Experimental Feature: Audio Read Version
Air forces and their application in conflict have been a divisive topic of defence discussion since their inception. As they and the underpinning technology continue to develop, the surrounding controversy only seems to grow. In the hundred or so years since the First World War, military aviation has evolved from a rudimentary tool for observation to the ‘tip-of-the-spear’ for most, if not all subsequent conflicts. At a time when political friendships can seem somewhat tenuous (US/Turkey for example) and proxy wars continue dominate the Middle-East it is not always obvious where the next flash point may be. As such, maintaining a rounded knowledge of Airpower is vital for those with a keen interest in defence.
Even the most astute observer will admit that keeping abreast of changes to the world’s air forces can pose a challenge; such is the pace of change and growth. For a more casual observer it can prove somewhat daunting. ‘Air Forces: The Next Generation’ provides a detailed and well-rounded insight into 14 of the world’s major air forces that is suitable reading for either audience. Written by authors with a direct or very close connection and understanding of their subject force, each section provides a range of detail, sometimes at an intrinsic level, packaged in an easy-to-digest manner. The authors have taken great effort to source their work and an extensive bibliography of further reading is included, along with a handy abbreviation and acronym index, further adding to the book’s accessibility.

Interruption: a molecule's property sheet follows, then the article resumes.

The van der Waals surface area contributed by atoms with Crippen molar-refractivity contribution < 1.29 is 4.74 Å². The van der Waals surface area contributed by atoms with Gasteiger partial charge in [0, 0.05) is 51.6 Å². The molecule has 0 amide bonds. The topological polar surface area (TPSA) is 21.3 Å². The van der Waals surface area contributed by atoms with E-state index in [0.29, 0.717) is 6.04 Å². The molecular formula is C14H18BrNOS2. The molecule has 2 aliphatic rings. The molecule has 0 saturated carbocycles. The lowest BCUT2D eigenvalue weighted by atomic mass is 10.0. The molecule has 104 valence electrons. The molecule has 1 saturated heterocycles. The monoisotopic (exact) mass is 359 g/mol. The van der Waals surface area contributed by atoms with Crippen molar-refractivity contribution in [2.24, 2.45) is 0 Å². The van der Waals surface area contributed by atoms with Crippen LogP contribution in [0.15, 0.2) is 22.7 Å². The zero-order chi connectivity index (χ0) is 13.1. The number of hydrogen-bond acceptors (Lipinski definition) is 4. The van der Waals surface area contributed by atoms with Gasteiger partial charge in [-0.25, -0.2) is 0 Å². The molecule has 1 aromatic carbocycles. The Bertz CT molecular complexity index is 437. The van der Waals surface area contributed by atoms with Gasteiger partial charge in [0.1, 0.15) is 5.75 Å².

Each chapter investigates the history and ideology of its respective air force, and how this may have influenced its formation and transition to present-day state. Current strengths and weaknesses are discussed in detail and it doesn’t take long for a reader to start drawing comparisons and understanding where potential frictions may arise. The book features chapters on four nations who have a troubled relationship; China / Taiwan and India / Pakistan. Having their forces presented within the same book makes for easy comparison and is arguably of more interest than traditional adversaries such as US / Russia.
Air forces are constantly adapting and adjusting and it is therefore important to look at future procurement. The authors and editor have done sterling work investigating and researching the plans for future air force development. Of note are the chapters on Russia and China, two nations which fill the ‘near-peer’ threat envelope to which most ‘western’ (certainly NATO) nations are now focusing.
Whilst most of the data and information contained within the book is current and accurate, it is worth noting that a few pieces have been overtaken by events; the UK’s new aircraft carriers are now both at sea for example. However, ‘out-of-date’ information is the nature of this beast. Targets and deadlines come and go as air forces move into their ‘Next Generation’ and none of this detracts from this book’s suitability as a superb academic source.